[Mailman-Developers] Re: subscription confirmations

Jay R. Ashworth jra@baylink.com
Tue, 17 Jul 2001 09:35:03 -0400

On Tue, Jul 17, 2001 at 02:35:24AM -0400, Gerald Oskoboiny wrote:
> #     Naturally, it is not possible to ensure that the server does not
> #     generate side-effects as a result of performing a GET request; in
> #     fact, some dynamic resources consider that a feature. The important
> #     distinction here is that the user did not request the side-effects,
> #     so therefore cannot be held accountable for them.
> # 
> #     -- http://www.w3.org/Protocols/rfc2616/rfc2616-sec9.html#sec9.1.1
> but once all that's been said, it's really up to the implementations
> to do the right thing.

It seems worth noting here that Zope makes this even worse: "procedure
calls" won't necessarily be POSTs *or* GETs.

> > > Fetching a URL into my local http cache doesn't cause a virus to
> > > be executed or anything else bad to happen, and I wouldn't use
> > > software where that kind of thing would be possible anyway.
> > 
> > No, but it can cause actions you'll regret. You started this by bringing up
> > one as a problem. Now, however, you're saying "well, that's no big deal".
> > 
> > Which is it? No big deal? Or a problem? And if we can trigger actions you
> > might or might not like, you can bet it'll honk off others. And if we can
> > trigger actions, so can others, and those won't necessarily be innocent
> > ones.
> If it happens once in a while with an obscure site here and there,
> that's much less of a problem than if some popular software like
> Mailman is doing the wrong thing and sending out tens or hundreds
> of thousands of these messages every day. (in part because every
> time one of these is used, it helps legitimize the practice of
> 'click this URL to unsub', which is the wrong message to be
> sending to people.)


> I don't expect all the incorrect implementations in the world to
> suddenly get fixed overnight, but I'm trying to get the ones I
> know about fixed.

But the problem here, Gerald, is that Chuq and I are having the "should
the standard actually say this in the real world" conversation, and
you're assuming that it should.  Chuq's asked you for your reasons why
you support this, him having given his... and so far, his outweigh
yours, for *me*.

> > One of the best things I think W3 could do in these cases is not only to
> > write "good" "bad", but generate cookbooks of techniques, with explanations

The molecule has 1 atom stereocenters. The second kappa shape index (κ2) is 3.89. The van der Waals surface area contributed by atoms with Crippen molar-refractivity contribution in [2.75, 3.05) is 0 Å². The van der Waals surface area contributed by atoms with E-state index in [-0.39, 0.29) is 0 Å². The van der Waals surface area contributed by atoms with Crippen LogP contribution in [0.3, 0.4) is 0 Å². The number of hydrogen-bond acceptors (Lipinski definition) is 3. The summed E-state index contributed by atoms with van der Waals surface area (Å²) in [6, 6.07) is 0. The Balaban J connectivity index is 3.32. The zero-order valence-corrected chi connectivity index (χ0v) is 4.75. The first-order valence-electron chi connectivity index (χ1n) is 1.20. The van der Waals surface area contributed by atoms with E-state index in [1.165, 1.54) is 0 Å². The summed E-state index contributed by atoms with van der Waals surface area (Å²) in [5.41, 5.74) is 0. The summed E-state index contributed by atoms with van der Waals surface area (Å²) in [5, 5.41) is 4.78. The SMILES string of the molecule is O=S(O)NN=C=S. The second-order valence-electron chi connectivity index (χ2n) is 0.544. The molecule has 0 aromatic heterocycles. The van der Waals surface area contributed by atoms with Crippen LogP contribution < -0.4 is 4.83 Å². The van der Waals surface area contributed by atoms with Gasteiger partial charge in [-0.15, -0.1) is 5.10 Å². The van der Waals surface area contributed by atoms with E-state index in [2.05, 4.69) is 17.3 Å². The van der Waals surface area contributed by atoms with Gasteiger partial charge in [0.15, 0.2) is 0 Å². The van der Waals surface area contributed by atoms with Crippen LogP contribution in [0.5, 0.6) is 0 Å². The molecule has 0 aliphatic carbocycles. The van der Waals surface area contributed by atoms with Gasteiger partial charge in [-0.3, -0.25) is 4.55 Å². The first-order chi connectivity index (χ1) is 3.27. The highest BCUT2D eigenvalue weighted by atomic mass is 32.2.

> > of why they're good, or why they ought to be avoided. Especially in the
> > subtlties of the standards that might not be intuitively obvious, or which
> > might be involved in emerging technologies (like wireless) that the typical
> > designer hasn't had time to worry about yet (or doesn't know to worry
> > about).
> I agree this kind of thing needs to be done, but I think it can
> usually be done quite well by third parties, in online courses
> and articles, printed books, etc. But like I said above, I think
> W3C will start doing a bit more of this than we have in the past,
> it's just a matter of finding the time...

Um... *it's time*?  HTTP underlays half the planet.  Someone needs to
explain that to the people who pay the bills of the folks on the

> > >> And the more I think about it, the more it's an interesting
> > >> point -- but on more than one level. Has W3c considered the
> > >> implications of defining a standard that depends on voluntary
> > >> acceptance here?
> > >
> > > Which Internet standards *don't* depend on voluntary acceptance?
> >
> > But there's a difference here -- we're talking about possible
> > security issues, not just whether someone adopts a tag.
> A bad implementation of a spec can always cause security problems.

Precisely our point.  Thank you.  :-)

> This distinction between GET and POST in the HTTP protocol is
> specifically there to *prevent* problems: if I make a stock trade
> using an online brokerage and then hit my browser's "back" and
> "forward" buttons, I don't want the same transaction executed again!
> That's why brokerages, banks, and other quality sites use POST for
> such transactions, and browsers written to the spec will prompt the
> user for confirmation before rePOSTing a form.

No, that's why anyone competent doing that sort of coding will put a
Transaction Sequence Number cookie in a hidden field in the form, and
bounce duplicate submissions.  Depending on the browser there is
another of those false senses of security Chuq was talking about

-- jra
Jay R. Ashworth                                                jra@baylink.com
Member of the Technical Staff     Baylink                             RFC 2100
The Suncoast Freenet         The Things I Think
Tampa Bay, Florida        http://baylink.pitas.com             +1 727 804 5015

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